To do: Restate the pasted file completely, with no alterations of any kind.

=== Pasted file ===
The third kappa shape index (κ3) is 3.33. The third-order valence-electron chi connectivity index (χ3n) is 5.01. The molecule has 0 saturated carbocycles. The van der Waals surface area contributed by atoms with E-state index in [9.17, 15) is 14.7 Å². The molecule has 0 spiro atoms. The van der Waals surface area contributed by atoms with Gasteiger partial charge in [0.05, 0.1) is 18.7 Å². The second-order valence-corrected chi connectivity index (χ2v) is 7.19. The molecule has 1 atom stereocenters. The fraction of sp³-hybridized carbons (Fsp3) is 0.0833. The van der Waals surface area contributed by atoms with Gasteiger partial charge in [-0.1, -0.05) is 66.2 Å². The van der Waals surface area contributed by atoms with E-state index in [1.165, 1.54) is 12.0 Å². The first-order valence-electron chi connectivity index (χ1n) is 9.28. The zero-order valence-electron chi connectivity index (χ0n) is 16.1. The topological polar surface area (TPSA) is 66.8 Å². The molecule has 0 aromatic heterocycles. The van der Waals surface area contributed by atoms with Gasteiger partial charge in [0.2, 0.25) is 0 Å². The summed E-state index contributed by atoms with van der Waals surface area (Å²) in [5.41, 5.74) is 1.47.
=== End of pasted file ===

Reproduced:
The third kappa shape index (κ3) is 3.33. The third-order valence-electron chi connectivity index (χ3n) is 5.01. The molecule has 0 saturated carbocycles. The van der Waals surface area contributed by atoms with E-state index in [9.17, 15) is 14.7 Å². The molecule has 0 spiro atoms. The van der Waals surface area contributed by atoms with Gasteiger partial charge in [0.05, 0.1) is 18.7 Å². The second-order valence-corrected chi connectivity index (χ2v) is 7.19. The molecule has 1 atom stereocenters. The fraction of sp³-hybridized carbons (Fsp3) is 0.0833. The van der Waals surface area contributed by atoms with Gasteiger partial charge in [-0.1, -0.05) is 66.2 Å². The van der Waals surface area contributed by atoms with E-state index in [1.165, 1.54) is 12.0 Å². The first-order valence-electron chi connectivity index (χ1n) is 9.28. The zero-order valence-electron chi connectivity index (χ0n) is 16.1. The topological polar surface area (TPSA) is 66.8 Å². The molecule has 0 aromatic heterocycles. The van der Waals surface area contributed by atoms with Gasteiger partial charge in [0.2, 0.25) is 0 Å². The summed E-state index contributed by atoms with van der Waals surface area (Å²) in [5.41, 5.74) is 1.47.